The supplies which arrive in Gothenburg are transported by small ships to Lubeck, Germany, German naval vessels clearing the way through mine fields. From Lubeck, where a reserve of about 1,000,000 packages is steadily maintained, the supplies are sent to the various prison camps by train, barge or truck.

Five foot Red Cross and Swiss flags are painted on the tops of the trucks from protection from air attack and Swiss flags are painted on the sides. All are accompanied for protection by German military escorts. Gasoline, lubricating oil, spare tires and accessories are shipped from this country.

In allowing these supplies to reach American prisoners of war, the Germans are acting pursuant to the terms of the Geneva Convention. With the uncertain conditions within Germany at the present time, the War Department cautions next of kin that definite information concerning the location of individual prisoners, camps, and conditions there may be hard to get in the future. All information will be supplied immediately upon receipt by the Provost Marshal General’s Office. The important thing, however, is that food and medicine are near at hand and the American Red Cross is continuing to ship large quantities.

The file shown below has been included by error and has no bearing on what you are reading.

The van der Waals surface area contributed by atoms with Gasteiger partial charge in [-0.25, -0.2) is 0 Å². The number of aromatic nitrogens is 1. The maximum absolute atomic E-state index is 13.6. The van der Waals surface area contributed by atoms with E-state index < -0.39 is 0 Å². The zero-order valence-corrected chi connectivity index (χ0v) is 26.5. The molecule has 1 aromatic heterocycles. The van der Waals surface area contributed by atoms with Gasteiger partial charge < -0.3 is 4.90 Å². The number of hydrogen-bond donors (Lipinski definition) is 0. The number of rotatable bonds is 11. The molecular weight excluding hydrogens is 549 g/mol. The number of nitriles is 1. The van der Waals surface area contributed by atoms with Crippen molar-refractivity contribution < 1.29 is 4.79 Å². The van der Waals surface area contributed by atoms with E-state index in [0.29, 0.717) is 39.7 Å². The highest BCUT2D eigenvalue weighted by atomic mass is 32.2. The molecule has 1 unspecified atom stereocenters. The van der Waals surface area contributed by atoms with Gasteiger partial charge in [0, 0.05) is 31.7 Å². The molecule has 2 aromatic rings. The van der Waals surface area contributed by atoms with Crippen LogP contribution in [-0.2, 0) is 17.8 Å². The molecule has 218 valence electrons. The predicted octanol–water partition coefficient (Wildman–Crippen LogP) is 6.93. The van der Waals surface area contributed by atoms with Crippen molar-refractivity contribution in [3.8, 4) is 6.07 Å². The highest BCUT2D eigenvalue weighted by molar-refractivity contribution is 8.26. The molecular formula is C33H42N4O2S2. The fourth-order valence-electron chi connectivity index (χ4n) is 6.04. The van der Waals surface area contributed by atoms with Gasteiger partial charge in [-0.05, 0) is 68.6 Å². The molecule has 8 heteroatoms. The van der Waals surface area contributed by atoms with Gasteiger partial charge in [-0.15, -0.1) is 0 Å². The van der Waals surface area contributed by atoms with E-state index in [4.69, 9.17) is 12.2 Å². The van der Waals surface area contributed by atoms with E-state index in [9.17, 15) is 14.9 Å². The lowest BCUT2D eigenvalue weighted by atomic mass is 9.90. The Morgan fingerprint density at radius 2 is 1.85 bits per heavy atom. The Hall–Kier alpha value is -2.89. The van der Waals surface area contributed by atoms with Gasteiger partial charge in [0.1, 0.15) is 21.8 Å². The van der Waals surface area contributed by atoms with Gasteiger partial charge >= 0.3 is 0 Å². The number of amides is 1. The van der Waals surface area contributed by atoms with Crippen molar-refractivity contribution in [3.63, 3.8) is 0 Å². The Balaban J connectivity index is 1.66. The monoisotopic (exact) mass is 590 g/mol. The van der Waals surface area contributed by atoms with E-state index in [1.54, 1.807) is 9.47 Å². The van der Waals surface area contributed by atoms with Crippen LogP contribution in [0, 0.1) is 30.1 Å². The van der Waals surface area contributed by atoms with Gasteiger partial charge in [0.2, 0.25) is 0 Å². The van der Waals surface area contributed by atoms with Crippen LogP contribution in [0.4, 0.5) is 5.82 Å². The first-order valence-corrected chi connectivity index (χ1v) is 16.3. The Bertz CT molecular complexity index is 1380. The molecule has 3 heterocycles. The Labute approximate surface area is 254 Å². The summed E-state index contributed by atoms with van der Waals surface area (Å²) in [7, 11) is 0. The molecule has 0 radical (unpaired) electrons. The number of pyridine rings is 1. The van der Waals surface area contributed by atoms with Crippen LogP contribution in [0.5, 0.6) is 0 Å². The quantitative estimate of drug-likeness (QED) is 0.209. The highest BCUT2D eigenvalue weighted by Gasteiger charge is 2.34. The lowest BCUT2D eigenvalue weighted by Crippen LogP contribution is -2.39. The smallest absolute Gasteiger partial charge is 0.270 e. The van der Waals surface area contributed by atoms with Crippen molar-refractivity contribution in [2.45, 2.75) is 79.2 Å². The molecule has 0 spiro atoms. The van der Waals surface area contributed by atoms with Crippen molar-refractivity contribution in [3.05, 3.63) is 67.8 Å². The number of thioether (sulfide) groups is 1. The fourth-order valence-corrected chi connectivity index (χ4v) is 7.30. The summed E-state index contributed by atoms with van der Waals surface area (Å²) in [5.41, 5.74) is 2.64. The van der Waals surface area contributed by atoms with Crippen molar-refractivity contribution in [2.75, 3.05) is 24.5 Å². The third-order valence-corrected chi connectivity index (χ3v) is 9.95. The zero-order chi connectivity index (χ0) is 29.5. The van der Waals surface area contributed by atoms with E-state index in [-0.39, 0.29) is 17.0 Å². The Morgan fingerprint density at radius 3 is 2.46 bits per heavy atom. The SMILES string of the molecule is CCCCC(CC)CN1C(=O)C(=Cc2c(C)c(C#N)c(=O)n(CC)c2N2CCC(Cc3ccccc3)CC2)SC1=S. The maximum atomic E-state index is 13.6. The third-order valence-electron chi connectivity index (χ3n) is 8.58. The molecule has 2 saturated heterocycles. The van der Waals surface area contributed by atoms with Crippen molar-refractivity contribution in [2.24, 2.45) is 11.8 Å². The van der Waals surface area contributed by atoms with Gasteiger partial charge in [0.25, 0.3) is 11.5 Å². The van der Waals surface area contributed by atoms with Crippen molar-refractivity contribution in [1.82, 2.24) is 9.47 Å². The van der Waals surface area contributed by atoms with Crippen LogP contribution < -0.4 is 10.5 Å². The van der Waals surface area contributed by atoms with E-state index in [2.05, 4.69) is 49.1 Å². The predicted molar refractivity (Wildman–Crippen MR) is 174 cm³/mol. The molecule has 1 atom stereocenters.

A typical food parcel, the “A-1”, which is a new parcel, contains: two 3-3/4 oz. tins of Army Spread; one 7 oz. carton of biscuits; one 8 oz. tin of cheese; 2 chewing gum; one 2 1/4 oz. envelope of chicken noodle soup; two 4 oz. chocolate bars; four packs of cigarettes; one 2 oz. tin of coffee; one 12 oz. tin of corned beef; 1 2 1/2 oz. tin of eggs, spray-dried, whole; one 6 oz. tin of jam; one package of multivitamin tablets (16 per package); one 16 oz. tin of milk; one 12 oz. tin of pork luncheon meat; one 8 oz. tin of salmon; one 1 oz. package of salt and pepper; two 2 oz. bars of soap; one 8 oz. carton of sugar.

The American Red Cross also provides an “invalid” food package for those suffering from stomach ailments. This nutritious package contains roast beef, tuna fish, cheese, butter spread, multivitamin tablets, peach jam, dates, oat cereal, milk powder (whole), dried whole egg powder, vanilla tablets, edible starch, soluble coffee, chocolate powder, salt and pepper, biscuits, white sugar, cigarettes and a pamphlet of recipes.